Episodes 1-30 of Inuyasha are terrific.  They concern the gathering of all the protagonists of the story and their back stories, why they are on the quests they are on.  Starting with Inuyasha and Kagome, we soon meet Sesshoumaru, Miroku, Kikyo, Shippo, Sango, Naraku and Kohaku, all of whom will be vital characters for the rest of the series.  From there, we get some needed character development -- Inuyasha's relationship with Sesshoumaru changes from antagonist to ally, the same with Inuyasha and Kikyo, and the same with Koga who appears a bit later.  In episode 40, we are introduced to Kagura, the first 'clone' of Naraku.  These clones are the beginning of Inuyasha's repetitiveness.  Because Naraku can seemingly make as many of these monsters as he pleases, no matter how many Inuyasha defeats more just appear.  The story takes on a sense of helpless rinsing and repeating from here.  Sango meets Kohaku many times, but every time there's some dumb reason why they have to part again, so Sango's quest is never done.  Inuyasha and Kagome get closer many times, but every time Kikyo pulls them apart again, so their romance is never done.  Naraku gets a power up, Sesshomaru gets a power up, then Inuyasha gets a power up, and lo and behold, they're all equal again.  It's such a frustrating and unrewarding cycle.  Even worse are the episodes where Inuyasha fights off small fry demons that are even less interesting than Naraku and his Clone Army.  Since these fights have no back story and no connection to the main plot at all they may as well not even exist.  The only positive part of all these episodes is the introduction of the little girl Rin, Sesshomaru's perfect counterpart that makes them the highlight of the series.  Sesshomaru's character development through meeting Rin is absolutely classic.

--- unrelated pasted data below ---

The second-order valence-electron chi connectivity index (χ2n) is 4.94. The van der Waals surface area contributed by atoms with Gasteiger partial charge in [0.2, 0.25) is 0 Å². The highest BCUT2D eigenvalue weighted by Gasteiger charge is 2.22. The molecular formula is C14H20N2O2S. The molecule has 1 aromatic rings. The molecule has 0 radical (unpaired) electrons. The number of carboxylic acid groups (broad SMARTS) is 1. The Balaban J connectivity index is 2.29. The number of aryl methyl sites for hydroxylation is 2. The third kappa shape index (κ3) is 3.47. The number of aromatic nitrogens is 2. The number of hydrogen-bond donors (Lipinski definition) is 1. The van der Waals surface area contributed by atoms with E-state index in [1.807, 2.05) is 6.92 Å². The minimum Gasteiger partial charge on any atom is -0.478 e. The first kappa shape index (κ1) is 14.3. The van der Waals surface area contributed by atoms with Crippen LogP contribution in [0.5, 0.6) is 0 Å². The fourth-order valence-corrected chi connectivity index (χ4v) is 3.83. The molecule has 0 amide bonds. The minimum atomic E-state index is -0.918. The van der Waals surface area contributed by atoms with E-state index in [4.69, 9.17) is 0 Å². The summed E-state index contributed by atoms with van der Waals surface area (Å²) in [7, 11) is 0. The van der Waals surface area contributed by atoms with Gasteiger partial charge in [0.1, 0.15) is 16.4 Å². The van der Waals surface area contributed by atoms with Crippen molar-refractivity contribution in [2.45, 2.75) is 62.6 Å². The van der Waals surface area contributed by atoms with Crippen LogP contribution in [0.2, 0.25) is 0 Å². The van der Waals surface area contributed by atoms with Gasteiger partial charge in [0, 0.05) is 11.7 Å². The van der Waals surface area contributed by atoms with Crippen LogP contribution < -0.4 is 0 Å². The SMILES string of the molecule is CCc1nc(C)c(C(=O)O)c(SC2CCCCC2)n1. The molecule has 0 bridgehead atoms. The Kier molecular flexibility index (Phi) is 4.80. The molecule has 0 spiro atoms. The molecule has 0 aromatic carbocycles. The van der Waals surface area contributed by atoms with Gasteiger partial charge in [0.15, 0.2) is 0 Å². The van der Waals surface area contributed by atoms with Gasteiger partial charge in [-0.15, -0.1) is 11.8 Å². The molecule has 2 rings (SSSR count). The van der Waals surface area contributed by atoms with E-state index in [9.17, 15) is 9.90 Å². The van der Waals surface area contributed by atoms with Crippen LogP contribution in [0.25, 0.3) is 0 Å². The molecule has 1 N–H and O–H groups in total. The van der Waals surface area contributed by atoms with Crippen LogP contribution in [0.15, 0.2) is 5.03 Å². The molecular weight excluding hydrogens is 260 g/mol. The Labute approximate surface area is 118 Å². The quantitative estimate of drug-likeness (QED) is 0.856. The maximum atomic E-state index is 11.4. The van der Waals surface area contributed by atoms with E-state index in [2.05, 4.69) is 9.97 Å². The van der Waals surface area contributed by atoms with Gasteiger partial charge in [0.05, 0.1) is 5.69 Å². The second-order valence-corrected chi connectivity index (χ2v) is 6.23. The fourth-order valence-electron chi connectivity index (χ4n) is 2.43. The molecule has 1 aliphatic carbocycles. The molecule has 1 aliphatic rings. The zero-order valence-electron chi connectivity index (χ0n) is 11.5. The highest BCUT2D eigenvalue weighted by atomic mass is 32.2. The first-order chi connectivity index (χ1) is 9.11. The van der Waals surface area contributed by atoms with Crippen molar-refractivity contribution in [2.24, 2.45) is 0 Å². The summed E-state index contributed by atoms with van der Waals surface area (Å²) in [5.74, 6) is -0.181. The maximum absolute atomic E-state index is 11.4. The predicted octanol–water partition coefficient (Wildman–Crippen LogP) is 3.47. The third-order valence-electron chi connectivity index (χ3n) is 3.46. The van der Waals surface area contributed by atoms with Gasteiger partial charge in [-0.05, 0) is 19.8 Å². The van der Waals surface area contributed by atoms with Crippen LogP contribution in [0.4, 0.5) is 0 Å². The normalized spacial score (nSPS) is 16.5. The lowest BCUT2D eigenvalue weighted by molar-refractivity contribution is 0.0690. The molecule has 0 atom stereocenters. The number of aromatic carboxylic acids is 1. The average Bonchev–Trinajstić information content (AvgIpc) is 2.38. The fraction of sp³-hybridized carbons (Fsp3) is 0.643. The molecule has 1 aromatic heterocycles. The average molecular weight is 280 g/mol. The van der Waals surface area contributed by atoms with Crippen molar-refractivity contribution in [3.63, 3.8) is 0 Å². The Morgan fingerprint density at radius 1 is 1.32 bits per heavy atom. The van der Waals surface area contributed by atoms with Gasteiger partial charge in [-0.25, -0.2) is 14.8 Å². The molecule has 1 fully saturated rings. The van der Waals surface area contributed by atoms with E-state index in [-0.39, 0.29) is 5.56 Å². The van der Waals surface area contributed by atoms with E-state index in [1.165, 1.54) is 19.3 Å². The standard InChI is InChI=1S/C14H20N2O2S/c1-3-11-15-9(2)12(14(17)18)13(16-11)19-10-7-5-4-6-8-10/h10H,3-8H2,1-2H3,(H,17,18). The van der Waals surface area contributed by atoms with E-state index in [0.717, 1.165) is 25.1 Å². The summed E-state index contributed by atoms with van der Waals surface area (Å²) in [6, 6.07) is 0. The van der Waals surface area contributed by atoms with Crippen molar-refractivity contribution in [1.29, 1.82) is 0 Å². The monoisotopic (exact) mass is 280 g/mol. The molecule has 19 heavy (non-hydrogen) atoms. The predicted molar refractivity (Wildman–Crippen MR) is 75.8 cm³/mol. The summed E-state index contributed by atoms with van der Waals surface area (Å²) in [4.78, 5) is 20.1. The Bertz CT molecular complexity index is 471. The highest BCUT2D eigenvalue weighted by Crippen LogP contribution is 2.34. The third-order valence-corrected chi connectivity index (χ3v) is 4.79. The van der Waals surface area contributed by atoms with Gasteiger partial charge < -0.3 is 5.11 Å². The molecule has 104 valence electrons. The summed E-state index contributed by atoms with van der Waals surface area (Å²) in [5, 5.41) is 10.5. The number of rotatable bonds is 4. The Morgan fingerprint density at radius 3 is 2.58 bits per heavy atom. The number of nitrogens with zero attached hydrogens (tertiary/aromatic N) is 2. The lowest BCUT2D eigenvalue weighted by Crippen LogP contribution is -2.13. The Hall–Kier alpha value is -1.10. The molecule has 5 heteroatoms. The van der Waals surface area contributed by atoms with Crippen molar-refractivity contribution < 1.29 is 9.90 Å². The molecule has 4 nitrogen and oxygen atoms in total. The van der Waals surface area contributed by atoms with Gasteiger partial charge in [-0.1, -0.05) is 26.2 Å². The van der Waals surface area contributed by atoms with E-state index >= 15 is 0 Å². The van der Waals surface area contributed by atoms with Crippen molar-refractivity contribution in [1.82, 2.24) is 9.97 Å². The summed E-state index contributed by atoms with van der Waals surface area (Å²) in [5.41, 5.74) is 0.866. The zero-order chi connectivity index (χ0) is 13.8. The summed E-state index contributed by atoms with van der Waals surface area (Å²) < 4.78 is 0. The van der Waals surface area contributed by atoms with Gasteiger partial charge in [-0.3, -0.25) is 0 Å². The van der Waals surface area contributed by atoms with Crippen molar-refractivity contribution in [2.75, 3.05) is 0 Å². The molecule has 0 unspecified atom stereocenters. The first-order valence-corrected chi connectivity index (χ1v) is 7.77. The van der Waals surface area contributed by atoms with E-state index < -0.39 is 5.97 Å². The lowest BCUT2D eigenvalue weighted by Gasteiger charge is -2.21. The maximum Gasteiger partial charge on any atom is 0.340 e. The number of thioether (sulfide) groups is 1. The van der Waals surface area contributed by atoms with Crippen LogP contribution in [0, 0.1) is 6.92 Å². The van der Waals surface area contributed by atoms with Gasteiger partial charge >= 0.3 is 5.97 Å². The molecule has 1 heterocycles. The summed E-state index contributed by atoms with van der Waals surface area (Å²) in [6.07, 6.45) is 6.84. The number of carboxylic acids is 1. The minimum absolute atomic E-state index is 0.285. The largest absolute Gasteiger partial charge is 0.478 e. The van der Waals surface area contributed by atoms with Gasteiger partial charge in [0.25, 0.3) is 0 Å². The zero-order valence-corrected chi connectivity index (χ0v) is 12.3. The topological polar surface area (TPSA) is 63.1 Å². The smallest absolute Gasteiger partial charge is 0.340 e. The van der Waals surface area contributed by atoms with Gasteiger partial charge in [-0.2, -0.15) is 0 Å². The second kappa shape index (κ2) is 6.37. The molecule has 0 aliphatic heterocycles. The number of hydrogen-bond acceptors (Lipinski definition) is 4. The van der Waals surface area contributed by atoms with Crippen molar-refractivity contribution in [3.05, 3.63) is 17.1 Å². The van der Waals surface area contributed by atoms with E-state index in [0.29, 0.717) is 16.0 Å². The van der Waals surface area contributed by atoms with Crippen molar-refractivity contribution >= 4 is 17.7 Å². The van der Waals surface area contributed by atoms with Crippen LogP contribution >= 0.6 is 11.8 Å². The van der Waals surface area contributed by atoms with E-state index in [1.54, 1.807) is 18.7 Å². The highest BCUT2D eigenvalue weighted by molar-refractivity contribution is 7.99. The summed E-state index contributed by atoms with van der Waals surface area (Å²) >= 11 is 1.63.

This obnoxious portion of the story comes to an abrupt halt in episode 102, when a new group of villains with actual sentience and personality enter the picture.  They are the Shichinintai, a band of 7 mercenaries brought back to life to serve Naraku in undeath.  Their only weak point is if you take the shikan shards that have revived them out of their bodies.  Combined with their skills as warriors and intelligence, these shard-zombie-warriors are the greatest challenge Inuyasha has ever faced.  It's easy to get to like the villains, who are so colorful and have such great interactions between each other, so that you really feel invested in the unfolding episodes.  In addition, everyone gets a piece of the limelight.  Kikyo, Koga and Sesshomaru all have a hand in defeating the Shichinintai.  My only complaint with this arc, which is a welcome relief from what came before, is the many times the heroes and villains fought to a stalemate.  I would have preferred many more conclusive, kill or be killed fights like you would see in Basilisk, instead of all this dancing around.  But Inuyasha's decisive fight with Bankotsu is one of the best scenes in the series and makes for a satisfying conclusion to the arc.  102-124 really shows what the author can do when she gets serious and wants to advance the plot instead of just play around.  Episodes 131-132 are a crucial character development for Sango and Miroku's relationship, so they also shine.